Joseph Cornell for his shadow box art. Now, he was a real bower bird!

I love Japanese wood carvings for their saturated colour, but mostly for the patience that goes into creating such beautiful work. A skill I need to learn and nurture.

Russian collage artist Kurt Schwitters. He used anything he could get his hands on to make collages – bus tickets, coasters, magazines, newspapers, wrapping paper.

But most importantly, Mr R Waller, my high school art teacher, because he showed me how to create collages and mixed media and encouraged me to think outside the square. The skills he taught me are the ones I have used the most in my life.

When you have an idea, how do you begin working on it? 
I do most of my creative thinking while I am out walking or having a coffee (always carry a notebook with you!).

I wish I could see all my ideas through to completion. But sadly this doesn’t happen. I have lots and lots of notebooks with ideas that hopefully will come in handy one day. A good example of this is my etching ‘the sardine purse’. I did a portrait of myself crossed with my cat, Possum, over five years ago and left it in a sketchbook. I found it one day when I was preparing for etching class and thought it would make a nice intaglio print and developed it into an edition.
'The washing never dries in here' and 'The Sardine Purse'

I also discuss creative ideas with my husband, Craig. He is a writer and has very good ideas.

"Bunny Boy' A portrait of my husband Craig as a bunny.

We try to help each other out with our work and hope to work together on some projects in the future. He and I developed the Not So Scary Monsters characters together over cups of tea and biscuits – we’d love to hear which ones are your favourites and why, so we can develop them further.

Saturday, 28 January 2012

Outdoor Art Gallery

There is an outdoor art gallery near our house. It's a laneway where street artists have painted their designs straight on the wall. Some people call it graffiti rather than street art.  Some people get permission to paint their designs on people's houses or public walls. If you don't get permission, it's illegal - which means if you do it you can get in trouble from the police.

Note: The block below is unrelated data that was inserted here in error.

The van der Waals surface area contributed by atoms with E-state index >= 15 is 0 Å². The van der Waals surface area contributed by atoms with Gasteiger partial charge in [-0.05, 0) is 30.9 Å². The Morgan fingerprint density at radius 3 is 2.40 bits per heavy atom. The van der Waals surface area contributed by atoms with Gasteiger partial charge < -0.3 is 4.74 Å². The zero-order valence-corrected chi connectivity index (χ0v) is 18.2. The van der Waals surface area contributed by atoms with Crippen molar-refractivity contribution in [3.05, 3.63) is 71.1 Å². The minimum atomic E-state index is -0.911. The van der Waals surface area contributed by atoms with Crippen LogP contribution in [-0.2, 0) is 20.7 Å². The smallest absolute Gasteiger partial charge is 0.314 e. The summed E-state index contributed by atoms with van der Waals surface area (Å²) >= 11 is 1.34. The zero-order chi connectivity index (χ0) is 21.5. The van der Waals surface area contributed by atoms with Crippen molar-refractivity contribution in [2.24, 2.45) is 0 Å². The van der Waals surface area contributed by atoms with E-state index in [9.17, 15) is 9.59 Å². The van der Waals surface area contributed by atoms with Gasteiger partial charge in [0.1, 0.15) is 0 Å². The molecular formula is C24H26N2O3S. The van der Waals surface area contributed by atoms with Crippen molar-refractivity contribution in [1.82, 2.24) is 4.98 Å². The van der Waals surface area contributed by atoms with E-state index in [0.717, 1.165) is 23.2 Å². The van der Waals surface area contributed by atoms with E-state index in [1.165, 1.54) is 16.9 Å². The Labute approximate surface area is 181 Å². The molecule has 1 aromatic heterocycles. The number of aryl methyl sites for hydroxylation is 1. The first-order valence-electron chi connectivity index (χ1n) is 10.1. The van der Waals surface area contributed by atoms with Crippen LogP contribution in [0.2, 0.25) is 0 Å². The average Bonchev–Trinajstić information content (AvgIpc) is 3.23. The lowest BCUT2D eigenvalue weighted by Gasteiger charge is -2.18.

We like this outdoor art gallery. If you want to visit it, take the first left off  Hoffman Lane (Willy Winky will greet you), which comes off Australia Street Newtown, NSW. Australia. The World.

Friday, 30 December 2011

What do you believe?

Around Christmas time we have been learning about what different people believe.

This is a mural in the park near our house. It's a church but there are lots of different kinds of churches in the world, lots of different religions and lots of different things that people believe in.

The book 'What Do You Believe' is helping us understand all the different things that people believe.

photo from Booktopia

Recently we stayed at Nan Tien Temple. It is the largest Buddhist temple in the southern hemisphere. We learnt a bit about Buddha and rubbed his tummy and made a wish. Next we are going to visit Lakemba Mosque. It is is one of the largest Mosques in Australia. This is where people who are Muslim go. Our friend R is Muslim (we are only using initials for our friends' names). Then we are going to visit The Great Synagogue where Jewish people go. Our friend G is Jewish.
We have already been to a Catholic Church. Our Grandma is Catholic. We are also going to visit the Metropolitan Community Church where our friend M goes. This church calls itself an inclusive Christian church, which means they welcome all kinds of different people who are Christian.

We might come back and tell you what it has been like learning about what different people believe.